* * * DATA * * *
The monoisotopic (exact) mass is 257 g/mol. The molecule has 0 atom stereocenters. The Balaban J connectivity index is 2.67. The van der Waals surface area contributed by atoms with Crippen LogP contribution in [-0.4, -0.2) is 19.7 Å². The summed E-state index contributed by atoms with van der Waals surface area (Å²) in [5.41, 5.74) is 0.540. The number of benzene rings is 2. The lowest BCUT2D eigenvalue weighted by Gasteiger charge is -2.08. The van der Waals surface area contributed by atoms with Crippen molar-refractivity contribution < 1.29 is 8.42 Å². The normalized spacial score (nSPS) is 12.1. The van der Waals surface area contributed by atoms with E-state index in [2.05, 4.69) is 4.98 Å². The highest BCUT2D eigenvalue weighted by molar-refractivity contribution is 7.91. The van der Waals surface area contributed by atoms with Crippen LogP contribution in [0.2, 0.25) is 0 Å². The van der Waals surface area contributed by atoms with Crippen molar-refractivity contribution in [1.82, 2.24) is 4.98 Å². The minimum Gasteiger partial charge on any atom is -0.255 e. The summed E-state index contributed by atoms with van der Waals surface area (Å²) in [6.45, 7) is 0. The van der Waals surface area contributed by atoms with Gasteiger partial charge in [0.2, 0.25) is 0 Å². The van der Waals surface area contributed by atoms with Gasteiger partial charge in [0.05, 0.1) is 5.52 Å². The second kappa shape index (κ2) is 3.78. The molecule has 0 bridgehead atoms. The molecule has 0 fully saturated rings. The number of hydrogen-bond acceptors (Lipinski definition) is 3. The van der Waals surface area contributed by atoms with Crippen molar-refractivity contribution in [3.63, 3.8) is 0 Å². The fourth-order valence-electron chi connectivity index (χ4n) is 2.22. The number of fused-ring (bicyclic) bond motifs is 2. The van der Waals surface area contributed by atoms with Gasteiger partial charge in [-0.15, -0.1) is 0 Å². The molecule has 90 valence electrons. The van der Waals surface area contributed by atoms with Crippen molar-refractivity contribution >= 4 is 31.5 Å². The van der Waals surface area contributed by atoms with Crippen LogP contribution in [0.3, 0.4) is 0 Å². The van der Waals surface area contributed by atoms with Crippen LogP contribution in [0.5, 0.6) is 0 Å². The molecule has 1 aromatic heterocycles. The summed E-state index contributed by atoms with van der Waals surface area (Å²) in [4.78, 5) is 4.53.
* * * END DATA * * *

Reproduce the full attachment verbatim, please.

The monoisotopic (exact) mass is 257 g/mol. The molecule has 0 atom stereocenters. The Balaban J connectivity index is 2.67. The van der Waals surface area contributed by atoms with Crippen LogP contribution in [-0.4, -0.2) is 19.7 Å². The summed E-state index contributed by atoms with van der Waals surface area (Å²) in [5.41, 5.74) is 0.540. The number of benzene rings is 2. The lowest BCUT2D eigenvalue weighted by Gasteiger charge is -2.08. The van der Waals surface area contributed by atoms with Crippen molar-refractivity contribution < 1.29 is 8.42 Å². The normalized spacial score (nSPS) is 12.1. The van der Waals surface area contributed by atoms with E-state index in [2.05, 4.69) is 4.98 Å². The highest BCUT2D eigenvalue weighted by molar-refractivity contribution is 7.91. The van der Waals surface area contributed by atoms with Crippen LogP contribution in [0.2, 0.25) is 0 Å². The van der Waals surface area contributed by atoms with Crippen molar-refractivity contribution in [1.82, 2.24) is 4.98 Å². The minimum Gasteiger partial charge on any atom is -0.255 e. The summed E-state index contributed by atoms with van der Waals surface area (Å²) in [6.45, 7) is 0. The van der Waals surface area contributed by atoms with Gasteiger partial charge in [0.2, 0.25) is 0 Å². The van der Waals surface area contributed by atoms with Gasteiger partial charge in [0.05, 0.1) is 5.52 Å². The second kappa shape index (κ2) is 3.78. The molecule has 0 bridgehead atoms. The molecule has 0 fully saturated rings. The number of hydrogen-bond acceptors (Lipinski definition) is 3. The van der Waals surface area contributed by atoms with Crippen molar-refractivity contribution in [3.63, 3.8) is 0 Å². The fourth-order valence-electron chi connectivity index (χ4n) is 2.22. The number of fused-ring (bicyclic) bond motifs is 2. The van der Waals surface area contributed by atoms with Gasteiger partial charge in [-0.15, -0.1) is 0 Å². The molecule has 90 valence electrons. The van der Waals surface area contributed by atoms with Crippen molar-refractivity contribution >= 4 is 31.5 Å². The van der Waals surface area contributed by atoms with Crippen LogP contribution in [0.3, 0.4) is 0 Å². The van der Waals surface area contributed by atoms with Crippen LogP contribution in [0.5, 0.6) is 0 Å². The molecule has 1 aromatic heterocycles. The summed E-state index contributed by atoms with van der Waals surface area (Å²) in [4.78, 5) is 4.53.